According to the Consumer Product Safety Council, each year there are more than 164,000 emergency room-treated injuries in the U.S. relating to ladders. Here is a review of the various ladder types and some ladder safety fundamentals.
Be sure to choose a ladder that is rated appropriately for the intended load. There are five ladder Duty Ratings:
- Type IAA (Extra Heavy Duty) 375 pounds
- Type IA (Extra Heavy Duty) 300 pounds
- Type I (Heavy Duty) 250 pounds
- Type II (Medium Duty) 225 pounds
- Type III (Light Duty) 200 pounds
All ladders must be inspected before each use for serviceable condition. The manufacturer will define what is considered serviceable condition in the user’s manual. Ladders must be set up properly in order to provide a stable work platform. By setting up the ladder properly, you reduce the chance the ladder will fail or move unexpectedly.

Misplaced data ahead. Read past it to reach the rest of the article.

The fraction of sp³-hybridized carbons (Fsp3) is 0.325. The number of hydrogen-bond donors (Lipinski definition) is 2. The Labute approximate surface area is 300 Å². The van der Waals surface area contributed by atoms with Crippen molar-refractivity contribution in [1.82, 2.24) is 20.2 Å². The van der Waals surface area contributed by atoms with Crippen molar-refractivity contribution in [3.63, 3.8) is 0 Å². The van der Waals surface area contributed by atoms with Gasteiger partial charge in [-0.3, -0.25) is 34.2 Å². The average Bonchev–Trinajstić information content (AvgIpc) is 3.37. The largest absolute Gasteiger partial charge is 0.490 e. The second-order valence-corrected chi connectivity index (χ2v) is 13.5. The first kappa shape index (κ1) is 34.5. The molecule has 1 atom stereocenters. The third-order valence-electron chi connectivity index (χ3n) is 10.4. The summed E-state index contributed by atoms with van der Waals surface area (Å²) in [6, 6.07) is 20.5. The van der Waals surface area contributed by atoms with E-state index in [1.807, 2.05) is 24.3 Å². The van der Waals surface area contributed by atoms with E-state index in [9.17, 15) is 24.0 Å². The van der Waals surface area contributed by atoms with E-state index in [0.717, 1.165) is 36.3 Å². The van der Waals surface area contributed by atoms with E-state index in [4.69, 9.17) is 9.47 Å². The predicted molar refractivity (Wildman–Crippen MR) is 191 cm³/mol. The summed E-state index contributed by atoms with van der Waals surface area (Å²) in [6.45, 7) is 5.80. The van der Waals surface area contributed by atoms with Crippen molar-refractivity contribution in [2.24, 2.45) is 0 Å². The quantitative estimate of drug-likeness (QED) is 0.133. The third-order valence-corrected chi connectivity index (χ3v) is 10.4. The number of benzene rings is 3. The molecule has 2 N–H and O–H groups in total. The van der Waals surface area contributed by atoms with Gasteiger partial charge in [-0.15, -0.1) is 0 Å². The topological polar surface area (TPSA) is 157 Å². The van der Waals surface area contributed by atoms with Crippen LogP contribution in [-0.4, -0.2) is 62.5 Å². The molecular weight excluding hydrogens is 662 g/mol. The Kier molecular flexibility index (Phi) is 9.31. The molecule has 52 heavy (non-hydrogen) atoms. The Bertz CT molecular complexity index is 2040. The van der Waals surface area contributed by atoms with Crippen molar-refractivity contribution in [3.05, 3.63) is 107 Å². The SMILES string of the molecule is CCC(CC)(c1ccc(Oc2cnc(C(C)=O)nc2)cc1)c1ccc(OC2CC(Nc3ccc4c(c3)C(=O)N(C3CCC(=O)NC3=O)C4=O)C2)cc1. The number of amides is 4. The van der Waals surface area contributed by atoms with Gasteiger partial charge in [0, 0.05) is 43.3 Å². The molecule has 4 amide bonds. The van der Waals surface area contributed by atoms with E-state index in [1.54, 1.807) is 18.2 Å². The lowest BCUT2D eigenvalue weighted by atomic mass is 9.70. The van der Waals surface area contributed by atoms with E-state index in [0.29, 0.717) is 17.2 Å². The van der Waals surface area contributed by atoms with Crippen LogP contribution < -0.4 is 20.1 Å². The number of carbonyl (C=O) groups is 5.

- Must be used in the fully extended position with all four feet supported and the arms locked.
- Face the ladder when ascending or descending.
- Unless otherwise stated in the manufacturer’s instructions, the user must not stand on or above the second to last step.
- Extension ladders must be set up at the proper angle of 75 ½ degrees. A simple rule for setting-up the ladder at the proper angle is to place the base a distance from the wall or upper support equal to one-quarter of the extended length of the ladder side rails (a 4:1 ratio). The ladder must also be secured from sliding at the top or kicking out at the base.
- Extend the top of the ladder at least 3’ above the landing.
- Never carry anything up or down a ladder that could cause a loss of balance.
- Always be aware of overhead electrical wires and remain a safe distance away. Carry ladders horizontally.
While using any ladder, don't over reach. Always keep your center of mass (belly button) between the ladder rails. These are only a few of the rules and guidelines for proper ladder use. For more detailed information and training resources check out the following links: